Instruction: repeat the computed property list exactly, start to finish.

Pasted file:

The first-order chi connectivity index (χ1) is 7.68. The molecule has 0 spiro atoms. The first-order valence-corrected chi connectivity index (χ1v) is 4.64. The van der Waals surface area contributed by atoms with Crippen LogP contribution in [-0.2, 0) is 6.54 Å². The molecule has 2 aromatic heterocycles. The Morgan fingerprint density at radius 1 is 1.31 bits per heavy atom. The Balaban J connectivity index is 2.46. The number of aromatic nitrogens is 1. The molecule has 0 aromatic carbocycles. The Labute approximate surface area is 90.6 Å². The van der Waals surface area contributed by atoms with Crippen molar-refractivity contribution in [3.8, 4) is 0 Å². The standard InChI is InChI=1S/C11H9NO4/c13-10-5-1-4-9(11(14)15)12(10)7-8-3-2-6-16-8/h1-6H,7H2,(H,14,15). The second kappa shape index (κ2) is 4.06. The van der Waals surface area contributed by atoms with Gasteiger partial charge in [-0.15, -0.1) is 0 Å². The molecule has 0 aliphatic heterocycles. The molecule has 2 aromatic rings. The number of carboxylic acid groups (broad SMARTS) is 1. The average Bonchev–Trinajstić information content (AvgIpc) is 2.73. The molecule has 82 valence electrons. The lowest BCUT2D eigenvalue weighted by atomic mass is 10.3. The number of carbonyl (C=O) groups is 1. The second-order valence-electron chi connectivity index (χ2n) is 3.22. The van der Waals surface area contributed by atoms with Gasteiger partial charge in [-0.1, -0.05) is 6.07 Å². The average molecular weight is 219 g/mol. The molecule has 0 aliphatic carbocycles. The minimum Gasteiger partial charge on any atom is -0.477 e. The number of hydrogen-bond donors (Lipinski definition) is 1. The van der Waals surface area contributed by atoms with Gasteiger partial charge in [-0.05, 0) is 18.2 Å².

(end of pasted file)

The first-order chi connectivity index (χ1) is 7.68. The molecule has 0 spiro atoms. The first-order valence-corrected chi connectivity index (χ1v) is 4.64. The van der Waals surface area contributed by atoms with Crippen LogP contribution in [-0.2, 0) is 6.54 Å². The molecule has 2 aromatic heterocycles. The Morgan fingerprint density at radius 1 is 1.31 bits per heavy atom. The Balaban J connectivity index is 2.46. The number of aromatic nitrogens is 1. The molecule has 0 aromatic carbocycles. The Labute approximate surface area is 90.6 Å². The van der Waals surface area contributed by atoms with Crippen molar-refractivity contribution in [3.8, 4) is 0 Å². The standard InChI is InChI=1S/C11H9NO4/c13-10-5-1-4-9(11(14)15)12(10)7-8-3-2-6-16-8/h1-6H,7H2,(H,14,15). The second kappa shape index (κ2) is 4.06. The van der Waals surface area contributed by atoms with Gasteiger partial charge in [-0.15, -0.1) is 0 Å². The molecule has 0 aliphatic heterocycles. The molecule has 2 aromatic rings. The number of carboxylic acid groups (broad SMARTS) is 1. The average Bonchev–Trinajstić information content (AvgIpc) is 2.73. The molecule has 82 valence electrons. The lowest BCUT2D eigenvalue weighted by atomic mass is 10.3. The number of carbonyl (C=O) groups is 1. The second-order valence-electron chi connectivity index (χ2n) is 3.22. The van der Waals surface area contributed by atoms with Gasteiger partial charge in [-0.1, -0.05) is 6.07 Å². The average molecular weight is 219 g/mol. The molecule has 0 aliphatic carbocycles. The minimum Gasteiger partial charge on any atom is -0.477 e. The number of hydrogen-bond donors (Lipinski definition) is 1. The van der Waals surface area contributed by atoms with Gasteiger partial charge in [-0.05, 0) is 18.2 Å².